I am fully behind this motion, but I feel it could have gone a little further on the related issue of the public duty costs allowance paid to former Prime Ministers after their departure from office. My hon. Friend Lloyd Russell-Moyle raised this earlier but, for those unfamiliar with the allowance—I hope nobody in the Chamber is, but the vast majority of taxpayers in my constituency and around the country will be—the current rules stipulate that, when a Prime Minister leaves their post, they are entitled not just to a one-off severance payment of almost £19,000 but to a payment of £115,000 every single year for the rest of their life, to assist them in their future work.

Mark Pritchard challenged my right hon. Friend Emily Thornberry on whether she would remove from former Prime Ministers the money for their security. No Opposition Member would do so, but the House will be interested to know that the Government website has something to say about this:

“these costs can include managing an office…handling correspondence as a former Prime Minister;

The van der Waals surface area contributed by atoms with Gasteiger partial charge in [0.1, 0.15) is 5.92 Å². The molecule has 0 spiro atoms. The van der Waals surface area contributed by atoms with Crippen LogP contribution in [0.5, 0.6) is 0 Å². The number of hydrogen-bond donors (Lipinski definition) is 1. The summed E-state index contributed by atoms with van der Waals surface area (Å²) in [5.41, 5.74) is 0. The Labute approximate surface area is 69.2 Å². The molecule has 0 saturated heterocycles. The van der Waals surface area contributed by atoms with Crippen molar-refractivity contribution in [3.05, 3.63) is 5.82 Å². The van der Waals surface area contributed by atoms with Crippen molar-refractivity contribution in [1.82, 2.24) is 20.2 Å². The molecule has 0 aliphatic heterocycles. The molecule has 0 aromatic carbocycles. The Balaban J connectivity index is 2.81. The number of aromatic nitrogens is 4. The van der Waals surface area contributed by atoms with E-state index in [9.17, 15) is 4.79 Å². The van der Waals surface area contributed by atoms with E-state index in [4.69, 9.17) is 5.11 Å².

and support with visits and similar activities. The allowance is not paid to support private or parliamentary duties, nor is it used for security purposes.”

Agreeing with us would therefore not be a problem for the right hon. Member for The Wrekin.

As with the severance payments we are debating today, it does not matter how long someone has served as Prime Minister, and it does not matter the circumstances under which they depart. The law says that, once they have held that position, the public duty costs allowance is theirs for life, which has, of course, left us in the frankly ridiculous position where the former Member for Uxbridge and South Ruislip is able to claim the allowance despite bringing disgrace to his office and shame on this House, and where Elizabeth Truss, who I have informed, will receive £115,000 a year from the taxpayer towards her public duty costs after spending just seven weeks in the job. That is £3,200 a year, every year of her life, for each day she spent in office. The expression she made famous in relation to the high level of fruit and cheese imports is very apt: “That is a disgrace!”

The right hon. Lady is relatively young, and I wish her a long life, but she could end up taking millions from the taxpayer over the next three, four or five decades. Yes, that is a disgrace. There is no public scrutiny of this allowance, unlike for our office costs allowance, which can be claimed in addition to this huge sum of money. To my mind, both former Prime Ministers have brought the public duty costs allowance into disrepute, just as surely as some of their colleagues have brought severance payments into disrepute. I think there is a strong case for reforming both systems, rather than just the latter.